Athens, Greece – As the American court system cracks down on anti-Trump protesters, two opposing stories of political prisoners rock Athens, Greece. On July 7, in an extraordinary victory for anti-authoritarian and anarchist movements, 34-year-old Tasos Theofilou won his appeal and was released from prison after serving nearly five years of a twenty five year sentence for armed robbery. On the other side of the coin, Irianna, a 29-year-old Greek PhD student, who is said to not be politically involved at all, is set to serve thirteen years in prison for being found guilty on weapons charges and of membership in a state-banned ‘urban guerrilla’ anarchist group.
Unicorn Riot spoke with Greek activist and writer Panagiotis Koustas about both of these high profile ‘terrorist’ cases and the Greek state’s repression of political dissent. Koustas says that “Greece has a very long tradition in framing anarchists with charges that are fictional, and most of the times very badly written charges by police officers that are horrible fiction writers.”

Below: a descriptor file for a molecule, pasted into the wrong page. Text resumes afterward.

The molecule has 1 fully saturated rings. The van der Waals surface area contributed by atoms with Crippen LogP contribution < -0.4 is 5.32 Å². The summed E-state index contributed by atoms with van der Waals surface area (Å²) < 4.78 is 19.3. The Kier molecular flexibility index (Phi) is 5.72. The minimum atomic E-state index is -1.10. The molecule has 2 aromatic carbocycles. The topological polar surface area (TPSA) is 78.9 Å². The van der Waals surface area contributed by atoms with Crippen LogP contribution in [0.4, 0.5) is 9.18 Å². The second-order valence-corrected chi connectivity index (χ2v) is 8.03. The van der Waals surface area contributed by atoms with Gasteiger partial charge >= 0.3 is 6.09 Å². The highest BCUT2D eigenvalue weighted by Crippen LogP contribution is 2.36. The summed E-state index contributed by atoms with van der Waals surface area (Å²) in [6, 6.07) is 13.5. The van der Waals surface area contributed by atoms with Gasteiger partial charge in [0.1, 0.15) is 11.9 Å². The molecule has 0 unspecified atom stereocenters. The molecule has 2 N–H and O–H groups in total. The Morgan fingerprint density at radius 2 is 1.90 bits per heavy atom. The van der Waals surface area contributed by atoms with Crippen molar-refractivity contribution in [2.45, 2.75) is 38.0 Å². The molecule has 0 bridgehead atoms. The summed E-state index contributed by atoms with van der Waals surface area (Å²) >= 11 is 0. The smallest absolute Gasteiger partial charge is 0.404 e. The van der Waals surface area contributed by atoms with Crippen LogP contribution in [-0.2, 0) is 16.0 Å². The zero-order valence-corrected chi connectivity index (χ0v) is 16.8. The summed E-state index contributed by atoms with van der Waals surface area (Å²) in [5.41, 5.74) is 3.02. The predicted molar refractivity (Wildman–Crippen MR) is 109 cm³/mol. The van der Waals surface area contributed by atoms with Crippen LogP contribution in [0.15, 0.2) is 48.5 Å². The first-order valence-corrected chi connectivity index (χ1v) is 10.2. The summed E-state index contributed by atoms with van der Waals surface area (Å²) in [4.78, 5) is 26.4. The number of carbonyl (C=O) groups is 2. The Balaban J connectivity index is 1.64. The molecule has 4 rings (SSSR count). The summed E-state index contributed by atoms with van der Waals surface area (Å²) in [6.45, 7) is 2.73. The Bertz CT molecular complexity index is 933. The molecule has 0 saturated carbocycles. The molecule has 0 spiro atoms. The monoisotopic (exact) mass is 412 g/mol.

For more context and history of Greek state repression and further conversation with Panagiotis Koustas, read Political Prisoners Part 2 – Targeting of Anarchists & Autonomous Groups
Koustas notes that Greeks believe the cases of Tasos and Irianna (and Perikles) are “experimental ones” that will pave the way for further repression on “self-organized groups,” and that through this repression, the Greek state is making “a very violent and ruthless example that has affected a very broad range of people.”